Moonliner rocket was TWA, Walt Disney Co., Howard Hughes vision for commercial flight to the moon
Fifty years ago this Saturday, American astronauts Neil Armstrong and Buzz Aldrin stepped off Apollo 11 and became the first humans to walk on the moon.
John Roper, board director for the National Airline History Museum — located in Hanger 9 of the Kansas City Downtown Airport — remembers vividly the significance of the Apollo missions. As a student in the late 1960s and early 1970s, Roper recalls his teachers wheeling televisions into classrooms so students could watch NASA astronauts walk in outer space.
“All of those landings,” Roper said. “It was just huge.”
Now, Roper and the museum are guardians to a piece of moon-landing history with roots in Kansas City.
A decade before the Apollo landing, two powerhouse local companies had a vision of a commercial spacecraft that would land people on the moon: Trans World Airlines (TWA), headquartered in the Crossroads district from 1954-1966; and the Walt Disney company, which, though based in California during that era, had roots in the city. The Disney family lived in Kansas City during Walt Disney’s teenage years; and an early Disney animation and film studio was located in the McConahay Building on East 31st Street.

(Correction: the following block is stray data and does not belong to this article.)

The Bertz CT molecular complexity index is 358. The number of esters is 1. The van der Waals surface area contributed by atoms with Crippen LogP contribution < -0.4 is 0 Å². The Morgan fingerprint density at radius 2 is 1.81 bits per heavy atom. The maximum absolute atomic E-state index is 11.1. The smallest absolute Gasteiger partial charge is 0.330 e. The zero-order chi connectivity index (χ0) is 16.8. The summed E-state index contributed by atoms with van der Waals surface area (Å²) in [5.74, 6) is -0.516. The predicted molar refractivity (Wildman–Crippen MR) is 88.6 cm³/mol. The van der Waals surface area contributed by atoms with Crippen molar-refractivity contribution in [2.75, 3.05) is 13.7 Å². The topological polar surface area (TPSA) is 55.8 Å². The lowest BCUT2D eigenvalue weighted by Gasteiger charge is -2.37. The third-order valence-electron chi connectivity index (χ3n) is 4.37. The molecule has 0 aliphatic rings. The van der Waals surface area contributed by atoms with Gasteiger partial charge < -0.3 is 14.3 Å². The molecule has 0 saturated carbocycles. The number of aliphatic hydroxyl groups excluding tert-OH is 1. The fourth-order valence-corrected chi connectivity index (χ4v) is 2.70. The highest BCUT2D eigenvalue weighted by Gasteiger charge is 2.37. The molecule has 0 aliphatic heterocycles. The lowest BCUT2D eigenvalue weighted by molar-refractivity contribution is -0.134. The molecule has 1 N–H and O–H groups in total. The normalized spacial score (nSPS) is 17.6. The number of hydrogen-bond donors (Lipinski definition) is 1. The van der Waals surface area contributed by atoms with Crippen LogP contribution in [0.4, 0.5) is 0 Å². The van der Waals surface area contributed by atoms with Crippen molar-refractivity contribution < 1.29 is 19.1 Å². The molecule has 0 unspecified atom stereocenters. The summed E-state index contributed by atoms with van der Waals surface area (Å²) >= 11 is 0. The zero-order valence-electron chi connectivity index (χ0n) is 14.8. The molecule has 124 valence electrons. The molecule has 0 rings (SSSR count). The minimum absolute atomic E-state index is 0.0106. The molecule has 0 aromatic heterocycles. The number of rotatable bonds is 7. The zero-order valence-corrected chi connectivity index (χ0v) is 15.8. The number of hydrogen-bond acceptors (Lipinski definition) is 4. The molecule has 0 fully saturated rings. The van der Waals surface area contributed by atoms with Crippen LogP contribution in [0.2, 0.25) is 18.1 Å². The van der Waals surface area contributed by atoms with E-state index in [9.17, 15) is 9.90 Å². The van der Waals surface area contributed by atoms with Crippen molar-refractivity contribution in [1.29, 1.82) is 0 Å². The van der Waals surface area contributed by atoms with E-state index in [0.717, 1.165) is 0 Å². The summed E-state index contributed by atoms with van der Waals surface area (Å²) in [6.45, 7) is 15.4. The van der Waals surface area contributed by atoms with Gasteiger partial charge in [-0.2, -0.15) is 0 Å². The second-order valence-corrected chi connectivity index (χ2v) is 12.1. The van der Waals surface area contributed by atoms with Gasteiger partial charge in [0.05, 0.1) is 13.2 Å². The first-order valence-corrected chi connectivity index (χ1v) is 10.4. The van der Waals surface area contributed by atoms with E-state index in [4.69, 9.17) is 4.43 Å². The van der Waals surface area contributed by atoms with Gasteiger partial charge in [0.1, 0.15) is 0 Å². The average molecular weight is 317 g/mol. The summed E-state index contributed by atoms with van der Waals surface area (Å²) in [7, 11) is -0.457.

The evidence is the TWA Moonliner, a model rocket that has been reproduced three times. The original was designed by rocket scientist Wernher von Braun and John Hench, a Disney Imagineer, for Disney for the Tomorrowland theme park. TWA head Howard Hughes sponsored the model rocket.
The second Moonliner, now located in the Airline History Museum, was a replica created in 1956 to adorn the roof of TWA’s headquarters in Kansas City. A third is in Disney’s New Tomorrowland.
Barkley, Inc., an advertising agency, designed a fourth Moonliner when it took over TWA’s old building on East 18th Street and Baltimore Avenue, and refurbished everything to match the style of the airline’s former headquarters.
All four Moonliners remain on public display.
Though NASA’s astronauts have far outpaced the development of private, commercial spacecraft, space tourism may be closer to reality than ever before. Aerospace companies are racing to bring travelers into orbit, including Richard Branson’s Virgin Atlantic and Elon Musk’s SpaceX.
Meanwhile, NASA announced in June that it would open the International Space Station for commerical business and private astronauts, while it also is meeting a goal of landing the first woman and next man on the moon by 2024.
Tickets start at $58 million — so walking on the moon will likely still remain a dream for most people of Earth.